It would have been so easy and tempting for the BOS administration to utilize the distraction of the pandemic as an excuse and justification for non-performance. After all, huge unbudgeted sums have had to be diverted to contain the crisis particularly the procurement of medical equipment, construction of emergency health facilities, payment of allowances to health workers on the frontline and the provision of material and financial palliatives to succor large numbers of vulnerable members of the society. Beyond this, the BOS administration gave extensive tax and other fiscal reliefs to businesses, waived payment on property land use charges and offered other concessions that had negative implications on its revenue inflow.
Yet, in spite of this, the administration has made a positive and impressive impact on governance over the last 500 days beyond its management of the Coronavirus pandemic. One indication of this is that the heavy flooding and debilitating traffic congestion that caused so much uproar against the administration last year has significantly abated even though the rains have been heavier. This has been as a result of continuous, intensive palliative works to fill pot holes and repair damages on inner roads, massive rehabilitation and reconstruction of over 500 roads across the state as well as ongoing de-silting, reclamation and restoration of clogged drainage channels throughout the state in addition to the construction of new ones.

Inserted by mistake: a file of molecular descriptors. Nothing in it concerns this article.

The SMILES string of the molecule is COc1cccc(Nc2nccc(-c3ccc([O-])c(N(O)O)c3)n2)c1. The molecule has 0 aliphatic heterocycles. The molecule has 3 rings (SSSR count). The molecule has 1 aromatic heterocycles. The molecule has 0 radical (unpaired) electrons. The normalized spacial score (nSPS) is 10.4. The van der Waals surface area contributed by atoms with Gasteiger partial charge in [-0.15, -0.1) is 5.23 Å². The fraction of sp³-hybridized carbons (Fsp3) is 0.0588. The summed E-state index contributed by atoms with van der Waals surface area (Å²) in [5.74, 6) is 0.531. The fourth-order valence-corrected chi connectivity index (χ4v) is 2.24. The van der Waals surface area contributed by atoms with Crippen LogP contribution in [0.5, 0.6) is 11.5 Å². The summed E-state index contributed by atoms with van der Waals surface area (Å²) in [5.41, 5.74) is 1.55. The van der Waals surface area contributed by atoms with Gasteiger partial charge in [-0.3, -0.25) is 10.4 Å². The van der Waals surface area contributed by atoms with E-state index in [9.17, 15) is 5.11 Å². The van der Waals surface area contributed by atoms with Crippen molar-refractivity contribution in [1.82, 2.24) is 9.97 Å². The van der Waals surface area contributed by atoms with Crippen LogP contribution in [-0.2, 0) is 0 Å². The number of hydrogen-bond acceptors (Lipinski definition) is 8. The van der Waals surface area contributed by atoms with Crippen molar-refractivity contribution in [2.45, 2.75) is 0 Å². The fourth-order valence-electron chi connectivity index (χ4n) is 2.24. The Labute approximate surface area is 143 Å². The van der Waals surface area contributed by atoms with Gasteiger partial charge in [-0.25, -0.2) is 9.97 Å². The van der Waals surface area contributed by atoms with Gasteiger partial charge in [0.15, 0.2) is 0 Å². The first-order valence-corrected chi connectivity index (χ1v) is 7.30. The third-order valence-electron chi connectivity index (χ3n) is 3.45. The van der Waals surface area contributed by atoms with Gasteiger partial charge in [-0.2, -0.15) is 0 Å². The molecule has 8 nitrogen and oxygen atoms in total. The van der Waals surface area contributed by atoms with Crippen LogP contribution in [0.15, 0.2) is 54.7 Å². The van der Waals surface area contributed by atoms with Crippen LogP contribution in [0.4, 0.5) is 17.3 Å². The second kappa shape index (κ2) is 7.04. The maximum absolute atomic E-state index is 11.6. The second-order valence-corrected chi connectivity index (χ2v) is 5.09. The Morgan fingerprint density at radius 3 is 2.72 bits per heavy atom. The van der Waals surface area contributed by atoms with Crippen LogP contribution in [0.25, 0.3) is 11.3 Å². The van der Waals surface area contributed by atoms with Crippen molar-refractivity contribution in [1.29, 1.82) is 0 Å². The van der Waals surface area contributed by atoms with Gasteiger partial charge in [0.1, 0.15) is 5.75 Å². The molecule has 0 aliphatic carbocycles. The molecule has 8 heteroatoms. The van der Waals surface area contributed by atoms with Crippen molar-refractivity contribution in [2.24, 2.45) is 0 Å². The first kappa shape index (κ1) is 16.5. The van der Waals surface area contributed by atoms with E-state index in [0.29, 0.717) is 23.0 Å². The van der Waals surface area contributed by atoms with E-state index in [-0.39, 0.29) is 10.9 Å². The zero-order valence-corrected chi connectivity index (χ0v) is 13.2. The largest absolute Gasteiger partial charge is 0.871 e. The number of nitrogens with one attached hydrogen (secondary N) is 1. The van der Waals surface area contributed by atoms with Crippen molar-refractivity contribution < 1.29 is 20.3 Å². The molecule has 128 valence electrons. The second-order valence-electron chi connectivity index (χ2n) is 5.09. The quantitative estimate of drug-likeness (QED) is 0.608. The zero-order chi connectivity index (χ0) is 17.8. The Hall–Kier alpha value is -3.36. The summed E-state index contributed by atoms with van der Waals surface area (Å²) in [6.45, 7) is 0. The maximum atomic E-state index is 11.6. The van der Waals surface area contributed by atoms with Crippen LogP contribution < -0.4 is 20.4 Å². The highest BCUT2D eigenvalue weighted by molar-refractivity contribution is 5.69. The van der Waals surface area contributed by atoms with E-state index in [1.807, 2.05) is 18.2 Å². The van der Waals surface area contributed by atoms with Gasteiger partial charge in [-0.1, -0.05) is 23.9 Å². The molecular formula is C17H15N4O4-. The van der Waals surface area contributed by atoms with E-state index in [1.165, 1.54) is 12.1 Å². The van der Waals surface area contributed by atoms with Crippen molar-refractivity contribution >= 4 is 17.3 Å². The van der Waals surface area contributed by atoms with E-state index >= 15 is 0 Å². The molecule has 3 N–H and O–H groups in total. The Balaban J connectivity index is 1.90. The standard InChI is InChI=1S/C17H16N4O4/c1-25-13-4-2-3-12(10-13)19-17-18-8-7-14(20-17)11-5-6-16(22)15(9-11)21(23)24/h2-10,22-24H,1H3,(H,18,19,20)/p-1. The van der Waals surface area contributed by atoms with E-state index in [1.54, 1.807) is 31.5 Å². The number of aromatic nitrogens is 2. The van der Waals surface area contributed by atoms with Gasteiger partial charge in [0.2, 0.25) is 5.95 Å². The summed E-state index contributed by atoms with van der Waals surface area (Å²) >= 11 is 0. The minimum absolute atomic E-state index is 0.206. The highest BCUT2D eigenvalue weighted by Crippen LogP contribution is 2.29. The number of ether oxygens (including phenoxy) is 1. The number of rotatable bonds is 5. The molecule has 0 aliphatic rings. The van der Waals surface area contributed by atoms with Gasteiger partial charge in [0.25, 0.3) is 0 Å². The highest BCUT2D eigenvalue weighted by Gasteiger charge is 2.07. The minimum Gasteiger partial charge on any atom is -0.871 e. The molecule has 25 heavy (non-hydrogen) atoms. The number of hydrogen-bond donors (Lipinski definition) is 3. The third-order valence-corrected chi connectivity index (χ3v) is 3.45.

The Ministry of the Environment has within the short period substantially restored the efficiency and functionality of the state’s refuse disposal and management system, enhanced the efficacy of the Lagos State Waste Management Agency (LAWMA) and also restored normalcy in the operations of the Private Sector Participant (PSP), operators which is critical to the environmental health of the state. There is hardly any part of the state where the Ministry of Works and Infrastructure is not constructing new roads and bridges or rehabilitating and constructing new ones. This has, of course, created its own problems especially with regard to frequent traffic congestion on key arteries. I will not bog down the reader here with details of these roads, drainages and other projects as the state’s Ministry of Information and Strategy diligently and continuously provides all such information, including pictorial evidence, in the print, electronic and social media.
In a discussion before writing this piece, a colleague was of the view that there is not a single major legacy infrastructure project that the BOS administration has initiated and completed since its assumption of office 500 days ago. This kind of perspective reflects a major problem with governance in Nigeria whereby every new administration tends to abandon uncompleted projects inherited from its predecessors and to commence entirely new ones for which it can take sole glory. Furthermore, there tends to be an emphasis on grandiose projects with phenomenal cost implication even where smaller projects with less visibility will add much more value to people and communities. The BOS administration has so far offered a refreshing departure from this unproductive and unhelpful inclination.